Moscow Artesian Basin
Moscow Artesian Basin
an artesian basin in the center of the Eastern European Plain. Structurally it belongs to the southwestern part of the Moscow tectonic depression. The area of the basin is approximately 360, 000 sq km. The water-bearing beds are confined to a complex of calcareous terrigenous rock ranging from Early Cambrian to Quaternary in age and resting on a folded crystalline basement. In accord with the general subsidence of the basement from the southwest to the northeast, the thickness of the sedimentary deposits changes from 100–300 to 4, 000–4, 500 m. The Moscow artesian basin is characterized by the presence of three vertical zones that differ with respect to the particular features of the hydrodynamic and hydrochemical conditions.
The upper zone, or the zone of intensive water exchange (intensive underground drainage), is characterized by conditions conducive to the infiltration of atmospheric water, by the interaction of individual water-bearing complexes, and by a hydraulic connection of the underground water with surface watercourses and reservoirs. The conditions for the feeding, drainage, discharge, and formation of the underground water resources are closely linked to the particular features of the topography and climate, as well as to the draining action of the river network. This zone, which is about 250–300 m thick, contains mainly fresh water (up to 1 g/l) of the hydrocarbonate class.
Below the upper zone is a zone of restricted water exchange, where the movement of underground water has been greatly impeded because of the great depth, the slight influence of river drainage, and minor fissuring of the rock. The leaching of salts is impeded, and sulfates and chlorides predominate in the composition of the water. The water is subsaline or saline with a mineralization ranging from 5–10 to 50 g/l. The thickness of the zone is 300–400 m.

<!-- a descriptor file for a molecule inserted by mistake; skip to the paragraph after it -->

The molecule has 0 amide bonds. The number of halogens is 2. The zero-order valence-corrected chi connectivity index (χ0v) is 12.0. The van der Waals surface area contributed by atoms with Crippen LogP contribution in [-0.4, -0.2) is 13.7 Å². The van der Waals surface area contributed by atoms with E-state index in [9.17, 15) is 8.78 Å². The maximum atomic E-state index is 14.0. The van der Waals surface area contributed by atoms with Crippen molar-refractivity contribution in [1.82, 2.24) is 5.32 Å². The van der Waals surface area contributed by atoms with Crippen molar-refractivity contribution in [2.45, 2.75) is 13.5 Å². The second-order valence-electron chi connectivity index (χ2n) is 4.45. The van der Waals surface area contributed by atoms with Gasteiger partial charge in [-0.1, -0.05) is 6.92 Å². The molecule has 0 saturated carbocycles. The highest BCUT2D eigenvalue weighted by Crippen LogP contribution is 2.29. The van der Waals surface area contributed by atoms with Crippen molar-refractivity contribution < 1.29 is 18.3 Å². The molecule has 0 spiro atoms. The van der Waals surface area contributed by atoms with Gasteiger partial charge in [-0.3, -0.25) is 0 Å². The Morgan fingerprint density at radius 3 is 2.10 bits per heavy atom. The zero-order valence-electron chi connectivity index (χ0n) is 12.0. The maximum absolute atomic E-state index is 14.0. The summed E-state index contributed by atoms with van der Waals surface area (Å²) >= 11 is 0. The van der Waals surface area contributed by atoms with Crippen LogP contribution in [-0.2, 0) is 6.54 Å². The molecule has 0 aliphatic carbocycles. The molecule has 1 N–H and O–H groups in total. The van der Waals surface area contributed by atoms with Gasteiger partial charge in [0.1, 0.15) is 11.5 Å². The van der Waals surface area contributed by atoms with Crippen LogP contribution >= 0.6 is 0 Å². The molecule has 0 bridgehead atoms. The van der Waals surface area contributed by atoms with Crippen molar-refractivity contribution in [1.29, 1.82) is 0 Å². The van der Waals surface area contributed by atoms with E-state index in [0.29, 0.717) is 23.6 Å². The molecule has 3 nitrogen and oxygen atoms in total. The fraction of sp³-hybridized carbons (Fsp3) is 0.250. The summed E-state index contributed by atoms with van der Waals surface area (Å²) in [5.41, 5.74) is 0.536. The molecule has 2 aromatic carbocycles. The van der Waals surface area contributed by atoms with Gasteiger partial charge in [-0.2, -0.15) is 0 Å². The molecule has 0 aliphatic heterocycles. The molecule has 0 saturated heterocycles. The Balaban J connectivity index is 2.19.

In the deepest regions of the Moscow artesian basin lies a zone of greatly reduced water exchange. The flow of the water and the processes of rock elutriation are negligible here, and brines have developed with a high concentration from 50 to 270 g/l and with sodium chloride as the principal salt. The thickness of the zone varies from 400–500 to 1, 600–2, 000 m in the most subsided portions of the basin.
The underground fresh waters of the basin have long been a source of water for Moscow and the entire central industrial region of the European USSR. The underground water in the Moscow artesian basin constitutes as much as 40 percent of the total water resources of the basin’s territory. About 15–20 percent of the water supply for the aquifers comes from atmospheric precipitation. The Carboniferous water-bearing complexes are most abundant; their waters are widely used for drinking and industrial purposes.
The saline waters and brines from the zones of reduced water exchange, confined predominantly to the Devonian and Permian deposits, are used for therapeutic and balneological purposes (Staraia Russa, Kashin). The slightly mineralized waters (4g/l ) from the Upper Devonian strata in the Moscow region are known as Moscow mineral water.
REFERENCESZhukov, V. A. , M. P. Tolstoi, and S. V. Troianskii. Artezianskie vody kamennougol’nykh otlozhenii Podmos kovnoi paleozoiskoi kotloviny. Moscow-Leningrad, 1939.
Gidrogeologiia SSSR, vol 1. Moskovskaia i smezhnye oblasti Moscow, 1966.
Lebedeva, N. A. Estestvennye resursy podzemnykh vod Moskovskogo artezianskogo basseina. Moscow, 1972.
N. A. LEBEDEVA